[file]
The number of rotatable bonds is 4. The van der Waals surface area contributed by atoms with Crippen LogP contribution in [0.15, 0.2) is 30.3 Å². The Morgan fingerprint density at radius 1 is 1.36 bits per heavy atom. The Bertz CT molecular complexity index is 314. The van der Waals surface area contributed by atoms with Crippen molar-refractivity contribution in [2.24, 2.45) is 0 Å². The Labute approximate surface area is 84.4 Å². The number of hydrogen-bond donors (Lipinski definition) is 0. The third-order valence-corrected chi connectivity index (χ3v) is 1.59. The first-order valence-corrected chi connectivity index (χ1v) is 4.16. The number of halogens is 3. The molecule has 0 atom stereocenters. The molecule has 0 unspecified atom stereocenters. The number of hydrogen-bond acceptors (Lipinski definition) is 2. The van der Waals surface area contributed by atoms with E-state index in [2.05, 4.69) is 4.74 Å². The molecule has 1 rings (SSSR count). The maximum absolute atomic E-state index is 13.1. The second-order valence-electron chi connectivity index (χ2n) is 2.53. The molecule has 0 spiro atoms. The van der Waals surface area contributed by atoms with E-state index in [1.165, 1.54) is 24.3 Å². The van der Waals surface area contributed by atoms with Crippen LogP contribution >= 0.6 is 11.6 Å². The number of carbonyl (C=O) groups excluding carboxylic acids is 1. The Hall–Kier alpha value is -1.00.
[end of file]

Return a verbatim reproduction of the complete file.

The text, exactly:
The number of rotatable bonds is 4. The van der Waals surface area contributed by atoms with Crippen LogP contribution in [0.15, 0.2) is 30.3 Å². The Morgan fingerprint density at radius 1 is 1.36 bits per heavy atom. The Bertz CT molecular complexity index is 314. The van der Waals surface area contributed by atoms with Crippen molar-refractivity contribution in [2.24, 2.45) is 0 Å². The Labute approximate surface area is 84.4 Å². The number of hydrogen-bond donors (Lipinski definition) is 0. The third-order valence-corrected chi connectivity index (χ3v) is 1.59. The first-order valence-corrected chi connectivity index (χ1v) is 4.16. The number of halogens is 3. The molecule has 0 atom stereocenters. The molecule has 0 unspecified atom stereocenters. The number of hydrogen-bond acceptors (Lipinski definition) is 2. The van der Waals surface area contributed by atoms with E-state index in [2.05, 4.69) is 4.74 Å². The molecule has 1 rings (SSSR count). The maximum absolute atomic E-state index is 13.1. The second-order valence-electron chi connectivity index (χ2n) is 2.53. The molecule has 0 spiro atoms. The van der Waals surface area contributed by atoms with E-state index in [1.165, 1.54) is 24.3 Å². The van der Waals surface area contributed by atoms with Crippen LogP contribution >= 0.6 is 11.6 Å². The number of carbonyl (C=O) groups excluding carboxylic acids is 1. The Hall–Kier alpha value is -1.00.